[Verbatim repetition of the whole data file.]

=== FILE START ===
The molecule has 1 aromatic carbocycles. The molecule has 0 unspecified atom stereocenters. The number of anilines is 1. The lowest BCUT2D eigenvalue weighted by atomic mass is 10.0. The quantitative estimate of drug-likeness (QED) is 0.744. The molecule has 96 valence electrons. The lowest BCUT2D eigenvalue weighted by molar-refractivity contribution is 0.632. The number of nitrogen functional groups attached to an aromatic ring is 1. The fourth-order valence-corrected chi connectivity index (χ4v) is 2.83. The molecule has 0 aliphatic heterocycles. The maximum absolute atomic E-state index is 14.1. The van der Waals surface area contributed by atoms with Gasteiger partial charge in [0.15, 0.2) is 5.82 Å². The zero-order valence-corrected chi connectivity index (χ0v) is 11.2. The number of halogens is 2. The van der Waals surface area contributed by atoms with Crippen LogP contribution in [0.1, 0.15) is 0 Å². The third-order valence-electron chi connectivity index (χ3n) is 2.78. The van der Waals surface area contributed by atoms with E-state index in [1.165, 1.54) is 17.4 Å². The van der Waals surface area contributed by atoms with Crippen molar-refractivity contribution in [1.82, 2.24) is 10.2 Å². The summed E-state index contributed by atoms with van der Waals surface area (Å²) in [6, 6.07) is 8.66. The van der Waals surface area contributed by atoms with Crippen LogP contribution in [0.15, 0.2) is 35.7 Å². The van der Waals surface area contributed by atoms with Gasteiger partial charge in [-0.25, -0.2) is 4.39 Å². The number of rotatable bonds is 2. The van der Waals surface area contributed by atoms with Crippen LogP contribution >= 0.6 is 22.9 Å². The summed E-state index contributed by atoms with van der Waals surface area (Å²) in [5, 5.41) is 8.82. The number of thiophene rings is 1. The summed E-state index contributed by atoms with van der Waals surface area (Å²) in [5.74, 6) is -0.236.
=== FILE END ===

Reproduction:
The molecule has 1 aromatic carbocycles. The molecule has 0 unspecified atom stereocenters. The number of anilines is 1. The lowest BCUT2D eigenvalue weighted by atomic mass is 10.0. The quantitative estimate of drug-likeness (QED) is 0.744. The molecule has 96 valence electrons. The lowest BCUT2D eigenvalue weighted by molar-refractivity contribution is 0.632. The number of nitrogen functional groups attached to an aromatic ring is 1. The fourth-order valence-corrected chi connectivity index (χ4v) is 2.83. The molecule has 0 aliphatic heterocycles. The maximum absolute atomic E-state index is 14.1. The van der Waals surface area contributed by atoms with Gasteiger partial charge in [0.15, 0.2) is 5.82 Å². The zero-order valence-corrected chi connectivity index (χ0v) is 11.2. The number of halogens is 2. The van der Waals surface area contributed by atoms with Crippen LogP contribution in [0.1, 0.15) is 0 Å². The third-order valence-electron chi connectivity index (χ3n) is 2.78. The van der Waals surface area contributed by atoms with E-state index in [1.165, 1.54) is 17.4 Å². The van der Waals surface area contributed by atoms with Crippen molar-refractivity contribution in [1.82, 2.24) is 10.2 Å². The summed E-state index contributed by atoms with van der Waals surface area (Å²) in [6, 6.07) is 8.66. The van der Waals surface area contributed by atoms with Crippen LogP contribution in [0.15, 0.2) is 35.7 Å². The van der Waals surface area contributed by atoms with Gasteiger partial charge in [-0.25, -0.2) is 4.39 Å². The number of rotatable bonds is 2. The van der Waals surface area contributed by atoms with Crippen LogP contribution >= 0.6 is 22.9 Å². The summed E-state index contributed by atoms with van der Waals surface area (Å²) in [5, 5.41) is 8.82. The number of thiophene rings is 1. The summed E-state index contributed by atoms with van der Waals surface area (Å²) in [5.74, 6) is -0.236.